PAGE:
Fixing Carpal Tunnel Syndrome

Oct 7, 2014

What is Carpal Tunnel Syndrome?

Carpal Tunnel Syndrome is a condition in which the median nerve is compressed as it passes through an opening from the wrist to the hand called the carpal tunnel. The carpal tunnel is formed by the carpal bones on the bottom of the wrist and the transverse carpal ligament across the top of the wrist.



Carpal Tunnel has no specific cause, although any or all of the following may serve as a contributing factor:

  • Frequent, repetitive, small movements with the hands (such as with typing or using a keyboard)
  • Frequent, repetitive, grasping movements with the hands (such as with sports and certain physical activities)
  • Joint or bone disease (for example, arthritis, osteoarthritis or rheumatoid arthritis)
  • Hormonal or metabolic changes (for example, menopause, pregnancy or thyroid imbalance)
  • Changes in blood-sugar levels (may be seen with type 2 diabetes)
  • Other conditions or injuries of the wrist (for example, strain, sprain, dislocation, break or swelling and inflammation)


  1. The most common symptoms for Carpal Tunnel Syndrome may include:
  2. Weakness when gripping objects with the hand
  3. Pain and/or numbness in the hand
  4. “Pins and needles” feeling in the fingers
  5. Swollen feeling in the fingers
  6. Burning or tingling in the fingers, especially the thumb and the index and middle fingers
  7. Pain and/or numbness that is worse at night, interrupting sleep
  8. Always consult your doctor first for a diagnosis.
  9. Treatment
  10. Treatment may include:
  11. Changing position of a computer keyboard or other ergonomic changes
  12. Splinting of the hand to help prevent wrist movement and decrease the compression of the nerves inside the tunnel
  13. Oral or injection of anti-inflammatory medications to reduce the swelling into the carpal tunnel space
  14. Surgery to relieve compression on the nerves in the carpal tunnel
  15. Surgery
  16. In general, the surgery for carpal tunnel syndrome is performed in an outpatient location under local or general anesthesia. The traditional method is the open release, in which the surgeon cuts open the wrist to perform the surgery. The tissue that is pressing on the nerves will then be cut in order to decrease the pressure.  The newer method is endoscopic carpal tunnel release, in which a tube that contains a camera is inserted through a tiny incision. The camera guides the doctor as he or she performs the procedure.
  17. In either case, here is the general sequence of events in a carpal tunnel release surgery:
  18. You will usually be asked to remove clothing, or at least your shirt, to allow the surgeon to work more easily.
  19. Typically, local anesthetic is used for this procedure to numb the hand and wrist.
  20. In an open release surgery, the surgeon cuts a two-inch incision on the wrist. Then he or she uses common surgical instruments to cut the carpal ligament and enlarge the carpal tunnel.
  21. In an endoscopic carpal tunnel release, the doctor makes two half-inch incisions. One is on the wrist, and one is on the palm. Then he or she inserts a camera attached to a tube into one incision. The camera guides your doctor as he or she inserts the instruments and cuts the carpal ligament through the other incision.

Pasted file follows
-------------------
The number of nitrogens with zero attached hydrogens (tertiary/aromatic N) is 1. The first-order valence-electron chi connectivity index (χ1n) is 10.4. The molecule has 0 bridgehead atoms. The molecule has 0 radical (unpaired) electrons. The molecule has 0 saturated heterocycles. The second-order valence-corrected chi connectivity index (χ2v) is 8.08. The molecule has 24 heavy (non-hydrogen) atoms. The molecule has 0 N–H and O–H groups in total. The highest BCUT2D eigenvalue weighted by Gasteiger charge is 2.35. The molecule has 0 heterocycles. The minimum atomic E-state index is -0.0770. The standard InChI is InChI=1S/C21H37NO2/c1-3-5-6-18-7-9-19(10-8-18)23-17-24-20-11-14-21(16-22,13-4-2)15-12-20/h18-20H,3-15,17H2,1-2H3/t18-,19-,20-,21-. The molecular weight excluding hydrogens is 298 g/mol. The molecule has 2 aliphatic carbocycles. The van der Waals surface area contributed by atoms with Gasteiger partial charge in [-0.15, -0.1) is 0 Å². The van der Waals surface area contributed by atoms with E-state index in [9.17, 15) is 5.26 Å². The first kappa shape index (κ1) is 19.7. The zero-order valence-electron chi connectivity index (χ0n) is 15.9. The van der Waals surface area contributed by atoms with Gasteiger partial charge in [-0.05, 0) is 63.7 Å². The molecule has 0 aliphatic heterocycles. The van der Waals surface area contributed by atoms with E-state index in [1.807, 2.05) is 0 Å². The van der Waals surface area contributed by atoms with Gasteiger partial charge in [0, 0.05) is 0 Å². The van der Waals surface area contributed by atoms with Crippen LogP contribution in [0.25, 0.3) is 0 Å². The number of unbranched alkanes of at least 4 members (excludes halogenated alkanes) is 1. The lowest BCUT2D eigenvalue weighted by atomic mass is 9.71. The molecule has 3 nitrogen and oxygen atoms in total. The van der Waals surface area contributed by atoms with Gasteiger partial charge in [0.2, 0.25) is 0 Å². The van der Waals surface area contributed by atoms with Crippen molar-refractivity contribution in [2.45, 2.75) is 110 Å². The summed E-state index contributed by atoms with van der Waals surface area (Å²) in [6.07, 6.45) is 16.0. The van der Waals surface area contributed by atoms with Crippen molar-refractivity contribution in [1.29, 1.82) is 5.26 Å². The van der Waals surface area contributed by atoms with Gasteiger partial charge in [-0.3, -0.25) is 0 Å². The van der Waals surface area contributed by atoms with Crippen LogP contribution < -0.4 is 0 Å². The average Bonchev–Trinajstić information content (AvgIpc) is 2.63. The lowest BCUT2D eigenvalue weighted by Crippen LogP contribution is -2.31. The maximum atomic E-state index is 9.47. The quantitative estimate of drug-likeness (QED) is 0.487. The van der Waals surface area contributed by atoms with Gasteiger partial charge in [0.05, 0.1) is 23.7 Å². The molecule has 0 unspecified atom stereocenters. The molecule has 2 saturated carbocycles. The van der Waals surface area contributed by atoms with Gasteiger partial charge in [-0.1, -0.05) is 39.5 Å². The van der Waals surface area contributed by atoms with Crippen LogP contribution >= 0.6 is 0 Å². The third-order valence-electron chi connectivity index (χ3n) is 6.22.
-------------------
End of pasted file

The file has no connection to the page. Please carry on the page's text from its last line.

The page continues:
22. The surgeon will stitch up the incision or incisions.
  23. Your hand and wrist will be placed in a splint or bandaged heavily.
  • After the surgery, the wrist may be immobilized in a large dressing and wrist brace to help stabilize the area. The splint is usually worn continuously for the first two weeks after the surgery, but then is used intermittently for the next month or so. There is a moderate degree of pain in the hand after the surgery, which is usually controlled with pain medications taken orally. The surgeon may also have you keep the affected hand elevated while sleeping at night.  Once the surgery is complete, you will be monitored for a short time and then allowed to go home. Only in rare instances or complications is an overnight stay required for a carpal tunnel release surgery.
  • The length of recovery varies for each individual. If the nerve has been compressed for a long period of time, recovery may take longer. Movement of the fingers and wrists are encouraged a few days following surgery to help prevent stiffness.
  • After surgery, most people begin a physical therapy program. The physical therapist will provide you with motion exercises to improve the movement of the wrist and hand. These exercises will speed healing and strengthen the damaged body parts.
  • Risks
  • As with most invasive surgeries, carpal tunnel release is not without its risks. You will usually be put under local anesthesia for the procedure, which poses risks for some people. Other potential risks of a carpal tunnel release surgery include:
  • Excessive bleeding at the surgery site
  • Infection at the site
  • Injury to the median nerve or nerves that branch out from it
  • Injuries to surrounding blood vessels
  • A sensitive scar
  • Carpal tunnel release is not a procedure that you can immediately recover from. The recovery process can take several weeks to several months and involves physical therapy to strengthen and heal the wrist and hand.

If you think you may have carpal tunnel syndrome, download our free guide which includes causes, symptoms and treatment.

Learn more about our carpel tunnel care.

Call for an appointment today!  304-599-0720